Recent Advanced Technologies for the Characterization of Xenobiotic-Degrading Microorganisms and Microbial Communities
Front Bioeng Biotechnol. 2021 Feb 10;9:632059. doi: 10.3389/fbioe.2021.632059. eCollection 2021.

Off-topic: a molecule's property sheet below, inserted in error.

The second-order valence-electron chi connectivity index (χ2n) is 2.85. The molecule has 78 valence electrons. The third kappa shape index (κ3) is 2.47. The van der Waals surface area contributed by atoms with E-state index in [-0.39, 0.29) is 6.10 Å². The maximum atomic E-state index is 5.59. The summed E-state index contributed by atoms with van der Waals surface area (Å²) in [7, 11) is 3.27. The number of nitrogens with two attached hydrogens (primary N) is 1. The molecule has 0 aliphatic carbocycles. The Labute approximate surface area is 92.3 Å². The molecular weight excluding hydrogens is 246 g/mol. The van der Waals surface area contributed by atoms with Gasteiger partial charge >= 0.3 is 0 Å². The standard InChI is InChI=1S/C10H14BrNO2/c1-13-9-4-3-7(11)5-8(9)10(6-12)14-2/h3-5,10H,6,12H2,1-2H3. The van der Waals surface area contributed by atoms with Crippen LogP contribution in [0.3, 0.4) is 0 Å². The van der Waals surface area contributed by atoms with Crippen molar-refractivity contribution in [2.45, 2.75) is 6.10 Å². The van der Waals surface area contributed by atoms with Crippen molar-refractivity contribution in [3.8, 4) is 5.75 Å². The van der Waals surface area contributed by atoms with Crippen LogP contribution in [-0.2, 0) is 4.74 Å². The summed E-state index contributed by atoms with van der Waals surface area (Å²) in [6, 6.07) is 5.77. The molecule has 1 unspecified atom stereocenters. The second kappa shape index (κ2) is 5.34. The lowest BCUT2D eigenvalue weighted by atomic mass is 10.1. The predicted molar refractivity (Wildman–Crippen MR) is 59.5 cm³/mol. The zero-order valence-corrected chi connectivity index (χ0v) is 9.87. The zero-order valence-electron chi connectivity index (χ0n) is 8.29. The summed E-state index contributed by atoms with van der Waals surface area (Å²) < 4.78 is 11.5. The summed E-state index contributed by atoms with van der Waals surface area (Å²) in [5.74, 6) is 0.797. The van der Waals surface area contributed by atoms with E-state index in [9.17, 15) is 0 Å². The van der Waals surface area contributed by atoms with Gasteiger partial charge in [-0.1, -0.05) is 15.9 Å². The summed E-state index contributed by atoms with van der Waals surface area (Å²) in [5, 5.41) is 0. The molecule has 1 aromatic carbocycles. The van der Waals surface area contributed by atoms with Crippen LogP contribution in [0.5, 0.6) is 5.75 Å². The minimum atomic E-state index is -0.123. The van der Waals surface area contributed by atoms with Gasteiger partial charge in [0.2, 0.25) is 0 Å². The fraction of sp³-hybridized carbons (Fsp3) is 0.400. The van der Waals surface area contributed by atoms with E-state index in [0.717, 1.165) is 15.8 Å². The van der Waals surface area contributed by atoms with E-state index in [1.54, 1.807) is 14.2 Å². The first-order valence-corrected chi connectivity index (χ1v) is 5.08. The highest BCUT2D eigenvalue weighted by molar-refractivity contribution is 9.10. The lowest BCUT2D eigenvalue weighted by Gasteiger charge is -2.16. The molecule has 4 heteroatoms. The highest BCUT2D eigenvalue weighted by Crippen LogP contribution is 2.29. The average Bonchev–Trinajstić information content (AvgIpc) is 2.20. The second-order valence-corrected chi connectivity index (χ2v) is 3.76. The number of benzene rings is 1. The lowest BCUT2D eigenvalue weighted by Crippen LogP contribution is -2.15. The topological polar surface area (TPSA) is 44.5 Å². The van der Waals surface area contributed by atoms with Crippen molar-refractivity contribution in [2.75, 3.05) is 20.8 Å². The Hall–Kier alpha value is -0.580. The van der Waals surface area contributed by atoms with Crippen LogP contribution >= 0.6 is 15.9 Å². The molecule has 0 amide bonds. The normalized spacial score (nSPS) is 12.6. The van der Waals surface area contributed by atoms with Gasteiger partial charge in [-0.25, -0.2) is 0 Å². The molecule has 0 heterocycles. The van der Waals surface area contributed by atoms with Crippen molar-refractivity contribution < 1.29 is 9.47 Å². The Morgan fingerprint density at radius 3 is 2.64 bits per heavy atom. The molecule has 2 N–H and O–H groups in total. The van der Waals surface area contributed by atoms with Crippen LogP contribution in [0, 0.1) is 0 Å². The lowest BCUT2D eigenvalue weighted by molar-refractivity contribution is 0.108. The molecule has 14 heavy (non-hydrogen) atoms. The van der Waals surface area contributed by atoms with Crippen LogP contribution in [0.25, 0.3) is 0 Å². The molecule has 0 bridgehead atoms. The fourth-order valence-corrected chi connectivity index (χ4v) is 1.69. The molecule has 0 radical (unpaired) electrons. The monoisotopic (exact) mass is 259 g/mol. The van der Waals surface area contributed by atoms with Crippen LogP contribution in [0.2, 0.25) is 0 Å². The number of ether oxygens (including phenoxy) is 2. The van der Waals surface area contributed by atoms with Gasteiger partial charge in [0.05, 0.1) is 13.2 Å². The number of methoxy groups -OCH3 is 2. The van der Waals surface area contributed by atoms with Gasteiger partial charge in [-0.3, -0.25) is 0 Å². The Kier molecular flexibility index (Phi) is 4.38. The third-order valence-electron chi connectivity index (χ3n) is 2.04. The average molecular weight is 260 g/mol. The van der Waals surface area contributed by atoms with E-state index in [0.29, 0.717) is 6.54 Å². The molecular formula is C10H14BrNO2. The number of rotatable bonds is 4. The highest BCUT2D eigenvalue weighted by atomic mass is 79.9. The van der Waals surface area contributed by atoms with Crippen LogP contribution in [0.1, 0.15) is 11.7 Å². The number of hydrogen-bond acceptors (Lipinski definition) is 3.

Global environmental contamination with a complex mixture of xenobiotics has become a major environmental issue worldwide. Many xenobiotic compounds severely impact the environment due to their high toxicity, prolonged persistence, and limited biodegradability. Microbial-assisted degradation of xenobiotic compounds is considered to be the most effective and beneficial approach. Microorganisms have remarkable catabolic potential, with genes, enzymes, and degradation pathways implicated in the process of biodegradation. A number of microbes, including Alcaligenes, Cellulosimicrobium, Microbacterium, Micrococcus, Methanospirillum, Aeromonas, Sphingobium, Flavobacterium, Rhodococcus, Aspergillus, Penecillium, Trichoderma, Streptomyces, Rhodotorula, Candida, and Aureobasidium, have been isolated and characterized, and have shown exceptional biodegradation potential for a variety of xenobiotic contaminants from soil/water environments. Microorganisms potentially utilize xenobiotic contaminants as carbon or nitrogen sources to sustain their growth and metabolic activities. Diverse microbial populations survive in harsh contaminated environments, exhibiting a significant biodegradation potential to degrade and transform pollutants. However, the study of such microbial populations requires a more advanced and multifaceted approach. Currently, multiple advanced approaches, including metagenomics, proteomics, transcriptomics, and metabolomics, are successfully employed for the characterization of pollutant-degrading microorganisms, their metabolic machinery, novel proteins, and catabolic genes involved in the degradation process. These technologies are highly sophisticated, and efficient for obtaining information about the genetic diversity and community structures of microorganisms. Advanced molecular technologies used for the characterization of complex microbial communities give an in-depth understanding of their structural and functional aspects, and help to resolve issues related to the biodegradation potential of microorganisms. This review article discusses the biodegradation potential of microorganisms and provides insights into recent advances and omics approaches employed for the specific characterization of xenobiotic-degrading microorganisms from contaminated environments.